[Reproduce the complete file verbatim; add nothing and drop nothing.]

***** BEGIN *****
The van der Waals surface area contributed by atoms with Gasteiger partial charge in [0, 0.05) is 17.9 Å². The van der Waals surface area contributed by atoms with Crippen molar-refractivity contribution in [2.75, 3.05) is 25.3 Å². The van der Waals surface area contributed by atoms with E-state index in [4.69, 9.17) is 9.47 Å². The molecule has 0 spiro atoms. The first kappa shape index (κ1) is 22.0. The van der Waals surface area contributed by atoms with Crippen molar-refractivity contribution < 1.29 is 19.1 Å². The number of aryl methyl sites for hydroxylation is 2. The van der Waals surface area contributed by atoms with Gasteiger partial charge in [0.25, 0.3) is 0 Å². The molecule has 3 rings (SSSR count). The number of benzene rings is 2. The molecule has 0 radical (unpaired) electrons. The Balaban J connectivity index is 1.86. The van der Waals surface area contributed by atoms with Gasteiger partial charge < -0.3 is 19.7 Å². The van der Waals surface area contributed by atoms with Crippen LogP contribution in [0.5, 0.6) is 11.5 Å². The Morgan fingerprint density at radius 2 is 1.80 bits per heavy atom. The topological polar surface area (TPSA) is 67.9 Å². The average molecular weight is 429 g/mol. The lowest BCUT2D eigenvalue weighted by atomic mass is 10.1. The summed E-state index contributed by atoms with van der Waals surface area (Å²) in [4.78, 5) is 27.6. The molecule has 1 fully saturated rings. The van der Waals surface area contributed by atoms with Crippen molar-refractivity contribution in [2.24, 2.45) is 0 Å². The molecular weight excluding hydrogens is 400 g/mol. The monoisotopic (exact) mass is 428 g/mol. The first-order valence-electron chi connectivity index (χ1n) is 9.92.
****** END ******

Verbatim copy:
The van der Waals surface area contributed by atoms with Gasteiger partial charge in [0, 0.05) is 17.9 Å². The van der Waals surface area contributed by atoms with Crippen molar-refractivity contribution in [2.75, 3.05) is 25.3 Å². The van der Waals surface area contributed by atoms with E-state index in [4.69, 9.17) is 9.47 Å². The molecule has 0 spiro atoms. The first kappa shape index (κ1) is 22.0. The van der Waals surface area contributed by atoms with Crippen molar-refractivity contribution < 1.29 is 19.1 Å². The number of aryl methyl sites for hydroxylation is 2. The van der Waals surface area contributed by atoms with Gasteiger partial charge in [0.25, 0.3) is 0 Å². The molecule has 3 rings (SSSR count). The number of benzene rings is 2. The molecule has 0 radical (unpaired) electrons. The Balaban J connectivity index is 1.86. The van der Waals surface area contributed by atoms with Gasteiger partial charge < -0.3 is 19.7 Å². The van der Waals surface area contributed by atoms with Crippen LogP contribution in [0.5, 0.6) is 11.5 Å². The Morgan fingerprint density at radius 2 is 1.80 bits per heavy atom. The topological polar surface area (TPSA) is 67.9 Å². The average molecular weight is 429 g/mol. The lowest BCUT2D eigenvalue weighted by atomic mass is 10.1. The summed E-state index contributed by atoms with van der Waals surface area (Å²) in [4.78, 5) is 27.6. The molecule has 1 fully saturated rings. The van der Waals surface area contributed by atoms with Crippen molar-refractivity contribution in [2.24, 2.45) is 0 Å². The molecular weight excluding hydrogens is 400 g/mol. The monoisotopic (exact) mass is 428 g/mol. The first-order valence-electron chi connectivity index (χ1n) is 9.92.